Levels, Roles, and Leadership Throughout

Something I've been chewing on recently is the notion that hierarchy and titles are antiquated concepts, especially for organizations looking to keep pace in (as Thomas L. Friedman has termed it) the age of accelerations. From my perspective, structuring a work force according to a hierarchy impedes the movement of people. A hierarchy implies that you work in one area for someone on certain things and need to take a new job in a different area for someone else to work on other things. When it comes to title, they tend to be narrow or skill-oriented (like "project manager, "customer service representative," or "accountant") and rarely reflect the reality of what a person really brings to the table. These sorts of titles lead to assumptions about a person's ability to contribute…
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The result in front of us

One of my leaders shared what a former leader of his told him: if you’re happy with the result in front of you, then it must be the one you’re willing to accept. This statement cuts right through all the bluster and BS we tell ourselves as to why something didn’t land or turn out. You know the truth when you look in the mirror and ask, in your heart of hearts, if this is your best. Those who are always striving for better will know it’s time to head back to work; the rest will shrug and move on. I read the article, Mediocrity Is A Virus, by Benjamin P. Hardy and it reminded me of how easy it can be to shrug and move on. Take these statements from the…
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What’s one day?

At one point or another, someone (a person, a team, or an organization) has done something that's diminished the trust you have in them. I'll use an example of funding a mortgage where, from the outside, it seems straightforward: transfer money from the financial institution's account to the lawyer's account on this day and time so the customer can take the first step into their new home. Ask around and, no matter who a person banks with, these organizations have missed on hitting the date. Another example is you've ordered something and been promised delivery the day before you're leaving on vacation. In the Amazon Age, this has become an expectation of online retailers. But the delivery day comes and goes and you have to set off without that item…
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Do more by narrowing your focus

A meeting once a week (with no end in sight) to make improvements will result in two things: 1. No timely progress. 2. Frustration and annoyance by people who are in the habit of getting shit done. Instead of having 20 things on the go at the same time - each with their one hour weekly meeting - let's focus on 2 or 3 in a month and drive them out to release or completion. Then onto the next iteration or the next thing. Clear your calendar for a day or a week, get in a room, and get it done. We can't afford to wait for a year to go by and see the first (and only?) iteration of 20 things finish at about the same time. Better to…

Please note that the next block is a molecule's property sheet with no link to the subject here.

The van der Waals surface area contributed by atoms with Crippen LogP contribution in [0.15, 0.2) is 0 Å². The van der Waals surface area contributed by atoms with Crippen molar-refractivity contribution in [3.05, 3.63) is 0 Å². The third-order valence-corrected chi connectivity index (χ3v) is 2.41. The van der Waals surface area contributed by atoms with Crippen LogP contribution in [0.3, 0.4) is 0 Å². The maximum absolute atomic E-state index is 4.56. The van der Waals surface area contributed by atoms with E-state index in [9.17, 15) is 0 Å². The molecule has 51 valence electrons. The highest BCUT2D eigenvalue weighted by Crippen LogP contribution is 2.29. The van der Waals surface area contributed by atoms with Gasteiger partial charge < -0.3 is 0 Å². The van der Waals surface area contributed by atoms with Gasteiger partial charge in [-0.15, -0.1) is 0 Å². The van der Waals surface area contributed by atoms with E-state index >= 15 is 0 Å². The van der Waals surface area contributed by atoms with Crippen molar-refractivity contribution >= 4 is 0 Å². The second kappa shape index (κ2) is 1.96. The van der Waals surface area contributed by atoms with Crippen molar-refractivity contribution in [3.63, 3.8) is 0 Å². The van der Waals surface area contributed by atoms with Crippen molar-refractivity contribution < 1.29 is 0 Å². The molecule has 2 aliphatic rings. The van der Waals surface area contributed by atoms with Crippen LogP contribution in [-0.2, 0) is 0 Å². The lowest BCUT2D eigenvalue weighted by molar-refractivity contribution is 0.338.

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Declaring “work” dead

It's time to list out everything we've got on our plates and declare a bunch of "work" dead. A possible litmus test: the project or initiative has stalled, doesn't deliver on our strategy, fails to create value for customers, or does little to enhance the team member experience. If any (or heaven forbid all of those) criteria are met, declare it dead and over. Tell the sponsor or person who asked you to do the work that it's dead. If they want to start it back up in the future and brings resources, great. Until then, there are a tonne of other things to work on.
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Breaks and whitespace

Last week was a hell of a first week. I’m charged up, reeling, and boiling over with ideas, reflections, and curiosity. If you could see inside my head, it would look like a fireworks factory on fire. On Friday night, I felt absolutely brain dead; stunned by the pace of the week. Saturday it really sunk in: the sheer amount of work ahead and scope of what we've set out to accomplish over the next 30, 90, and 270 days as a company (spoiler: it's not just about the tools). Sunday delivered a key reinforcement of the idea that breaks and whitespace are important. I’ve come across this topic several times in the past month so it felt natural to write about it. We’ve all had the experience of looking…
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On Performance Reviews and Ratings

Performance review season tends to come once or twice a year. I've had formal reviews of my performance and goals both semi-annually and annually and can honestly say I found neither approaches effective. The fundamental problem with the length of time between performance reviews is that the feedback from six or, heaven forbid, twelve months ago is in no way timely and consequently no longer relevant. Being told about something I could have done differently six months ago was beyond aggravating. How could I be expected to change my behaviour when no one told me? And, if you know me, I like to be right (or at least do things the right way); telling me sooner means I can take steps to correct my behaviour immediately instead of continuing on oblivious. The worst feeling I've ever had was when I thought everything was going really well and…
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